Britain fights the fallout of the Libyan intervention in Mali

The rebellion against the Malian government has its roots in the fall of Gaddafi.

Britain is to assist French military operations in Mali, Downing Street confirmed today. The help was agreed between the Prime Minister and President Hollande, and follows French intervention to support the Malian government's efforts to halt an advance by rebels.

A Downing Street spokesperson said:

The Prime Minister spoke to President Hollande this evening to discuss the deteriorating situation in Mali and how the UK can support French military assistance provided to the Malian Government to contain rebel and extremist groups in the north of the country.

The Prime Minister has agreed that the UK will provide logistical military assistance to help transport foreign troops and equipment quickly to Mali.

We will not be deploying any British personnel in a combat role. They also agreed that the peacekeeping mission from West African countries needs to be strongly supported by countries in the region and deployed as quickly as possible.

Both leaders agreed that the situation in Mali poses a real threat to international security given terrorist activity there.

Britain's role in the intervention is planned to be minor – no troops will be on the ground, and current air support is limited to two transport planes, expected to be deployed in the next day or two – but it is already involved in the broader picture. There is a direct line from our intervention in Libya to the current explosion of violence in Mali.

The uprising in Northern Mali was the result of an alliance between the traditionally secular Tuaregs, a group who have their roots in Mali but also lived in large numbers in Libya, and Jihadist groups who were mainly expelled from Algeria. That alliance was enabled by the conditions left after Western intervention.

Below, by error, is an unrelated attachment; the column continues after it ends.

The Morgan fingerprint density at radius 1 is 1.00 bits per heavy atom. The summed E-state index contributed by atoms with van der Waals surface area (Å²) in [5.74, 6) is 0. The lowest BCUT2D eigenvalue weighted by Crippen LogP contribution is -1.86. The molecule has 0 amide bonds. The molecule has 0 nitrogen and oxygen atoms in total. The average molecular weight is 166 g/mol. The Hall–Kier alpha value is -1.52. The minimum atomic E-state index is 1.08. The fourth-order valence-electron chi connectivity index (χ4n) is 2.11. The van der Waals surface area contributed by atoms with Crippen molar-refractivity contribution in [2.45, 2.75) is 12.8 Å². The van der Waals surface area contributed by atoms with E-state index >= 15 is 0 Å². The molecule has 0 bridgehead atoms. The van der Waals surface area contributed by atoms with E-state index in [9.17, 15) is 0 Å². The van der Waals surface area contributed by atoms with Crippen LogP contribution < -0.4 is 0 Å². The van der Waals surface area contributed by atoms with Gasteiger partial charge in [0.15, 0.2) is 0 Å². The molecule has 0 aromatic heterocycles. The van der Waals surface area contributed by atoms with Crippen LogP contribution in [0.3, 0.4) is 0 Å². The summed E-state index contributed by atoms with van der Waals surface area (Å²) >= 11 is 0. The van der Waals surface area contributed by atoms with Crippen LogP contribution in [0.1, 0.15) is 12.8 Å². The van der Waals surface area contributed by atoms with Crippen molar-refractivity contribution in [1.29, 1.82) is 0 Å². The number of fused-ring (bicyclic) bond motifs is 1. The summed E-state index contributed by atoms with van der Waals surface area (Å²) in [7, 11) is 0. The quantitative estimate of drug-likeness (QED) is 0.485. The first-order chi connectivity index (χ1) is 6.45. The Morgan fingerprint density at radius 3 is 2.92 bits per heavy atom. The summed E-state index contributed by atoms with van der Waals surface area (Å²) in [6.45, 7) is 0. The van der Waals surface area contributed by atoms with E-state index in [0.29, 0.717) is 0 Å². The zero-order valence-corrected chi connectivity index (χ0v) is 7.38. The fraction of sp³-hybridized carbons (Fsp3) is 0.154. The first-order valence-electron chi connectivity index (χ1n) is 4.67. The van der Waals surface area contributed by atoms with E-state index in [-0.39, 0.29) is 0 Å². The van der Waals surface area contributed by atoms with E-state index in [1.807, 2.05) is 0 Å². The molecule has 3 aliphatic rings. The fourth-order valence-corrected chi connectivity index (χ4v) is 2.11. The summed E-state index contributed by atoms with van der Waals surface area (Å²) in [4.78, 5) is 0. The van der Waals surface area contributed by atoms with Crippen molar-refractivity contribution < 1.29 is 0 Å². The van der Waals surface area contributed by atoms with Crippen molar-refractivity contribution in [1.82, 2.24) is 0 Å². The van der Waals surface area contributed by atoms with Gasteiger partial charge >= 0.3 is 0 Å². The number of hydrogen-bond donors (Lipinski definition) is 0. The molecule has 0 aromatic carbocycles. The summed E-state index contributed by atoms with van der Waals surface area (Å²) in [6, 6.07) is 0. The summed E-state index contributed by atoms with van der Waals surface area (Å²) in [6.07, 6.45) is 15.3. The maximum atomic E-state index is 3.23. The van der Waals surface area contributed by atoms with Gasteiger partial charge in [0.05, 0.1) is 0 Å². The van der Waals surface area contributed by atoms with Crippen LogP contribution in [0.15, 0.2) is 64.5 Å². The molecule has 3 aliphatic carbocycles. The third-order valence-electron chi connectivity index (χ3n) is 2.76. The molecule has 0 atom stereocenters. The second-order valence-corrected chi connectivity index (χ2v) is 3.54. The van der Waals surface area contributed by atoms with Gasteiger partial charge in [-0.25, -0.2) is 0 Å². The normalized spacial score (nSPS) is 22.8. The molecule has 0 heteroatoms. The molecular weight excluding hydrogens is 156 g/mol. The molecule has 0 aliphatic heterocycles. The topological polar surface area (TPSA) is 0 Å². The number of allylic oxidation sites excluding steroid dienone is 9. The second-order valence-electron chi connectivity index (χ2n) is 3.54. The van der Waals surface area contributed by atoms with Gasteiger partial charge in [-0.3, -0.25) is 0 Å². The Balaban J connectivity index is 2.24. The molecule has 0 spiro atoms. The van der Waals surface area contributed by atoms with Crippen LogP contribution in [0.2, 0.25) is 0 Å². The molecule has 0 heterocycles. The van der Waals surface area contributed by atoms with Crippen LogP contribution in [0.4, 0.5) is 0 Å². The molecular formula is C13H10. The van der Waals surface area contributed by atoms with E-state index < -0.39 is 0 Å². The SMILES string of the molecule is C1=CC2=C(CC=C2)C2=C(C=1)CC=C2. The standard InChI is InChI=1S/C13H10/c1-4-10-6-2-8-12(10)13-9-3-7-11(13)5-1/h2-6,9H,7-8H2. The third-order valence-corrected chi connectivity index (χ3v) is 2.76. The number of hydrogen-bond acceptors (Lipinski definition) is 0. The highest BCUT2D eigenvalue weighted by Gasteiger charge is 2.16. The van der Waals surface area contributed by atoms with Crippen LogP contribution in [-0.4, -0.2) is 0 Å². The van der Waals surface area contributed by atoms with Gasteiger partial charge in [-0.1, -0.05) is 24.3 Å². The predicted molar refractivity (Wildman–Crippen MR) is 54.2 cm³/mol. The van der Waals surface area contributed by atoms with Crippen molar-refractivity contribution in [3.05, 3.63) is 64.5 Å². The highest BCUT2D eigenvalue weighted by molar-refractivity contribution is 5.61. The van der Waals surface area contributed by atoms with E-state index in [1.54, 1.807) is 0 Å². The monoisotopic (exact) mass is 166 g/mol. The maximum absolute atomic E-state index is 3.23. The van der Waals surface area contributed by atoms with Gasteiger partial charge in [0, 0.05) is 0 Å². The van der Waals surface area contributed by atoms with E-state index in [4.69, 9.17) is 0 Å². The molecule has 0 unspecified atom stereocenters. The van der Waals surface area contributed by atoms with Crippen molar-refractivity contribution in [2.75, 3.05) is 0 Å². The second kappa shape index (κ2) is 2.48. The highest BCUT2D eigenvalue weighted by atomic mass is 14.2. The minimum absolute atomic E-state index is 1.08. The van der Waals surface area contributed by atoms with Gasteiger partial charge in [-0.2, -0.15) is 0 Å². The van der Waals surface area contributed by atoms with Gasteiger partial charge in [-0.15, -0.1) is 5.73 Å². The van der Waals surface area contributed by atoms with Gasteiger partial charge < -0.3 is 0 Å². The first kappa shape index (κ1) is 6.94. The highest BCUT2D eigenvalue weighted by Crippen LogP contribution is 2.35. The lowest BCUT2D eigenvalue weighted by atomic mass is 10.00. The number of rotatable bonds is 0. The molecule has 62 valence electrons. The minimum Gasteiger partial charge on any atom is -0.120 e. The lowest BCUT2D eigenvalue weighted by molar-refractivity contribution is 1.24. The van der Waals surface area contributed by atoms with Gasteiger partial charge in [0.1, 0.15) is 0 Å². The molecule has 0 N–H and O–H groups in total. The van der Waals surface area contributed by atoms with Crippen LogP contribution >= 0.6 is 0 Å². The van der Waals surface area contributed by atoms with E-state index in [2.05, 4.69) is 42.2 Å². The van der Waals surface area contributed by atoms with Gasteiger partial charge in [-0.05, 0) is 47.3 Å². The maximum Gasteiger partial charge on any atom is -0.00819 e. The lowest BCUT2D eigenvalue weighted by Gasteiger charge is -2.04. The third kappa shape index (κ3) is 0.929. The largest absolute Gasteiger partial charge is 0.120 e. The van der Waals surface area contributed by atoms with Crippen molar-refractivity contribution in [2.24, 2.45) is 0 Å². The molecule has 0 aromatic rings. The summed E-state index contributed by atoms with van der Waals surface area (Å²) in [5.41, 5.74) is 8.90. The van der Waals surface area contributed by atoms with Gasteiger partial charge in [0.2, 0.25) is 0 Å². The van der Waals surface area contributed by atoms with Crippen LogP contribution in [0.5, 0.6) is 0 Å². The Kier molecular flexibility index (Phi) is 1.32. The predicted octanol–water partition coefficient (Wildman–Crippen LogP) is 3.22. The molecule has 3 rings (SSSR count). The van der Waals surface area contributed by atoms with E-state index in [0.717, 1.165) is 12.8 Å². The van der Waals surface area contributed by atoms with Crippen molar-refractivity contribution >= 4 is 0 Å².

Dr Berny Sèbe, a lecturer in colonial and post-colonial studies at the University of Birmingham, explained:

From a military point of view, it offered to both groups a fresh source of modern and effective weaponry and ammunition which they could steal or buy cheaply, and drive home across the Sahara. In particular, it gave their flying columns a level of firepower they could only have dreamt of before Gaddafi's fall.

That military effect was exacerbated by the fact that many Turaegs had been working as mercenaries in the Gaddafi army. When that army fell, it created a surplus of well-trained unemployed soldiers – who returned to Mali.

The power-vacuum that Gaddafi left didn't just create a pool of armed, workless mercenaries returning to Libya. It also meant that "a major political counter-weight to Islamist terrorism disappeared", Dr Sèbe said.

"Gaddafi was powerful in the Sahel region and used his influence to counter the development of militant Islamism in his country and in West Africa. His fall accelerated the deterioration of political and military conditions, first in Northern Mali and then in the whole country," he added.

Whether or not that line of causality imposes on Britain a moral obligation to aid the Malian government against the Tuareg rebels is doubtless something which came under discussion between Cameron and Hollande. But if Britain does have an obligation, it cannot just stop at fighting back the immediate threat to the Republic of Mali, Dr Sèbe argued:

Mali has been one of very few functioning democracies in Africa over the last two decades, but it has had a tradition of neglecting its vast, and ethnically marginalised, northern half — where the rebellion started. Eliminating terrorist groups in the inhospitable and guerrilla-prone terrain of the Malian Sahara, with its complex make up of Tuareg confederacies, will become possible only if a viable political and economic alternative is offered by the central government.

More than pounding training camps and flying columns of pick-up trucks, this will be the real challenge that Bamako and its African and Western allies will have to face in the coming months.

The path of further British engagement in Mali will be decided on Tuesday when the Government's National Security Council meets.